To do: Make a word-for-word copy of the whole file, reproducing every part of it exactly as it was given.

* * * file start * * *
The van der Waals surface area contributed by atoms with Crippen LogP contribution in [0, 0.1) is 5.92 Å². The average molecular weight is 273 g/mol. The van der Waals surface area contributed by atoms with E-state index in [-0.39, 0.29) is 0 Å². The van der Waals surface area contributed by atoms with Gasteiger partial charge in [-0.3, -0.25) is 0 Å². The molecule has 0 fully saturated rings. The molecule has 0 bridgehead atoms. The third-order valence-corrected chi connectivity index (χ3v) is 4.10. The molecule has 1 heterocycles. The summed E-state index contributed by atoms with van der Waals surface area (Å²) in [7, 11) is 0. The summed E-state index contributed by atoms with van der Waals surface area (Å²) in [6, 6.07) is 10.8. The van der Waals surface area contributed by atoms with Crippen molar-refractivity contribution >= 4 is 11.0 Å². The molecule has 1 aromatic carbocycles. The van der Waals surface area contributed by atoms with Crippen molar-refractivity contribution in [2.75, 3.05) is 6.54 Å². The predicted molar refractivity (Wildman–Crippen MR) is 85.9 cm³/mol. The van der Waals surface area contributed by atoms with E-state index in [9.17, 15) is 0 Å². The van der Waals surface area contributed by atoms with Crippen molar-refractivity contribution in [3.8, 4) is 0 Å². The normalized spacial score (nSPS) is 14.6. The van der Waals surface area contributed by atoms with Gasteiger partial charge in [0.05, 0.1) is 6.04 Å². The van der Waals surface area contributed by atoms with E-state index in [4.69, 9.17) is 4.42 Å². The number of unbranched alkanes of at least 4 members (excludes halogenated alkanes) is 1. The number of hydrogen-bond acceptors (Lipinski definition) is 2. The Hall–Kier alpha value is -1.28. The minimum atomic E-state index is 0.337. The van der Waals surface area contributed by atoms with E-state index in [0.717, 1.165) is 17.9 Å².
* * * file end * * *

The van der Waals surface area contributed by atoms with Crippen LogP contribution in [0, 0.1) is 5.92 Å². The average molecular weight is 273 g/mol. The van der Waals surface area contributed by atoms with E-state index in [-0.39, 0.29) is 0 Å². The van der Waals surface area contributed by atoms with Gasteiger partial charge in [-0.3, -0.25) is 0 Å². The molecule has 0 fully saturated rings. The molecule has 0 bridgehead atoms. The third-order valence-corrected chi connectivity index (χ3v) is 4.10. The molecule has 1 heterocycles. The summed E-state index contributed by atoms with van der Waals surface area (Å²) in [7, 11) is 0. The summed E-state index contributed by atoms with van der Waals surface area (Å²) in [6, 6.07) is 10.8. The van der Waals surface area contributed by atoms with Crippen molar-refractivity contribution >= 4 is 11.0 Å². The molecule has 1 aromatic carbocycles. The van der Waals surface area contributed by atoms with Crippen molar-refractivity contribution in [2.75, 3.05) is 6.54 Å². The predicted molar refractivity (Wildman–Crippen MR) is 85.9 cm³/mol. The van der Waals surface area contributed by atoms with E-state index in [9.17, 15) is 0 Å². The van der Waals surface area contributed by atoms with Crippen molar-refractivity contribution in [3.8, 4) is 0 Å². The normalized spacial score (nSPS) is 14.6. The van der Waals surface area contributed by atoms with Gasteiger partial charge in [0.05, 0.1) is 6.04 Å². The van der Waals surface area contributed by atoms with E-state index in [4.69, 9.17) is 4.42 Å². The number of unbranched alkanes of at least 4 members (excludes halogenated alkanes) is 1. The number of hydrogen-bond acceptors (Lipinski definition) is 2. The Hall–Kier alpha value is -1.28. The minimum atomic E-state index is 0.337. The van der Waals surface area contributed by atoms with E-state index in [0.717, 1.165) is 17.9 Å².